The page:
By now, you may have already heard the words cloud, cloud hosting, and cloud computing. ‘Cloud’ is a buzzword used to describea certain kind of application or service offering that operates via the internet. Cloud computing refers tosoftware like iTunes, GoogleDocs, Dropbox etc. that you access, manage, or run through a browser. Cloud management is the machinery behind cloud computing – itis what keeps your site up and running. This is doneby spreading data resources across many physical servers, reducing your website’s reliance on a single piece of hardware.
For business owners who have long used traditional servers without encountering issues, switching to the cloud may sound like taking an unnecessary risk. The word ‘cloud’, with its associated images of floating, fluffyentities, devoid of human control, does little to actually instill a sense of security. But in reality, most of these perceivedissuesare groundless. Just like every revolutionary technology, cloud computing is associated with a range of misconceptions. Here are some of the most popular myths.
Cloud computing isn’t safe
In general, humans are afraid of losing control.But just because data is located somewhere else, doesn’t mean that it is less or more secure. The only proven way, however, for you to assess the risk of the cloud is to test, monitor, and review the results. You may think the term ‘cloud’means that your files and data are simply floating around. This isn’t really the case. While the cloud isn’t foolproof, there are a number of security measures involved. Data is only ever lost when management loses control.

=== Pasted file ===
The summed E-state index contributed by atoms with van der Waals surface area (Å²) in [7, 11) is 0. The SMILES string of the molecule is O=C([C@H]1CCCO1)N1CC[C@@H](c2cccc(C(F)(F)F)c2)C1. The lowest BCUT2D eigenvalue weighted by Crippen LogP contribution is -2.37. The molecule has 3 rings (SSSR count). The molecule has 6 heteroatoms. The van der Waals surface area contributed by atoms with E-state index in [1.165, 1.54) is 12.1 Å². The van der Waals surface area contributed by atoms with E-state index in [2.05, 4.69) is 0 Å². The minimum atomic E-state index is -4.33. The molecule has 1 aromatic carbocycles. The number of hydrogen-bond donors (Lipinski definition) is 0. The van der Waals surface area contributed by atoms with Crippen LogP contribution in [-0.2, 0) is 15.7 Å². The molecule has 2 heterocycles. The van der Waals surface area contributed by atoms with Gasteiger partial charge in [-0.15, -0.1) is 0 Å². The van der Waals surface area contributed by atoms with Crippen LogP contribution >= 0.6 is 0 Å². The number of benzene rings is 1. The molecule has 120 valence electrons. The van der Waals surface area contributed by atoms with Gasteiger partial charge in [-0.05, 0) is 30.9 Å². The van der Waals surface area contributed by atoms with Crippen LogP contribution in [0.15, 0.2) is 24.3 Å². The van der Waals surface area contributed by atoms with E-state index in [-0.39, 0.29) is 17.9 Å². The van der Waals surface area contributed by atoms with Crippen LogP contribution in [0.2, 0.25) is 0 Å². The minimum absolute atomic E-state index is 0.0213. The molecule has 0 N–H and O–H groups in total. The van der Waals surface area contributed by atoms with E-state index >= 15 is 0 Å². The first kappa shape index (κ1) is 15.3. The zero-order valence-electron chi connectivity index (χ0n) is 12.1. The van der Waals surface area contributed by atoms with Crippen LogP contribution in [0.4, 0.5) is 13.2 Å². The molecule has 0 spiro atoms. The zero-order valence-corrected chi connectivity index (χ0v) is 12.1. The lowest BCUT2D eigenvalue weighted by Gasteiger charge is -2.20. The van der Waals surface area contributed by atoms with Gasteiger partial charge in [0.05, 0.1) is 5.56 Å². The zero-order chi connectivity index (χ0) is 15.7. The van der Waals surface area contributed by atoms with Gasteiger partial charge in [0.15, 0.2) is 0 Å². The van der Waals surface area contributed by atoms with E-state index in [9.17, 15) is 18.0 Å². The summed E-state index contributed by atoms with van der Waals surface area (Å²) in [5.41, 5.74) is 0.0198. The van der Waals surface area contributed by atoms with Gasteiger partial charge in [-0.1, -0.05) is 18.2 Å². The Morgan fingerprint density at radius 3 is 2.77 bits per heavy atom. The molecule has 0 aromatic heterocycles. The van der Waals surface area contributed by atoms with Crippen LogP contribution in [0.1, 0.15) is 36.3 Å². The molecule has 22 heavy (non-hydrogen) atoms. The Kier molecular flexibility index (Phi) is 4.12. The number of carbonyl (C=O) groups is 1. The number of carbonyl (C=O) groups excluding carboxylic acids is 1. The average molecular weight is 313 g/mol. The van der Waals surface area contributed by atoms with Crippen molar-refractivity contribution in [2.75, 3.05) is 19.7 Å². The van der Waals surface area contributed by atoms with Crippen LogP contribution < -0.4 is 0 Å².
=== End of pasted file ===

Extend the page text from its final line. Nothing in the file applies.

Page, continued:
Server downtimes do still happen though.Last June, Instagram had a huge outage after a hurricane destroyed Amazon web servers in Virginia. There had also been separate service interruptions to Pinterest, Quora, Hootsuite, and Heroku. While it is easy to say, based on these examples, that cloud hosting is unreliable this wouldn’t be an accurate assessment. Other options also experience downtimes; cloud computing is just as reliable. In every case, business owners should have a contingency plan to be implemented when services are interrupted. This might mean load balancing across servers in various locations, or backing up data on separate services.
Cloud hosting is expensive
The process of transferring data to the cloud may present users with moderate upfront expenses, but cloud hosting does save you money in the long run. Cloud computing and hosting services minimize IT management charges, since much of the job is outsourced.
Cloud is only a fad
Do you use iTunes, Amazon, Gmail, Dropbox, eBay, travel sites, or online banking? I bet you do and maybe most of your friends and family members. Consumers already rely on the cloud for many of their important everyday tasks without a second thought. Many tech analysts already see the cloud an indispensable factor of the computing world. Dependence upon cloud computing is expected to grow significantly in the near future, and is definitely here to stay.
The cloud is only for trustworthy individuals
The corporate world depends on the cloud just as much as consumers do. There are currently thousands of organizations who use the service Salesforce to monitor and analyze sales data through the cloud. And more than 80% of Fortune 500 companies collaborate on projects via Yammer, an internal network service that is cloud hosted.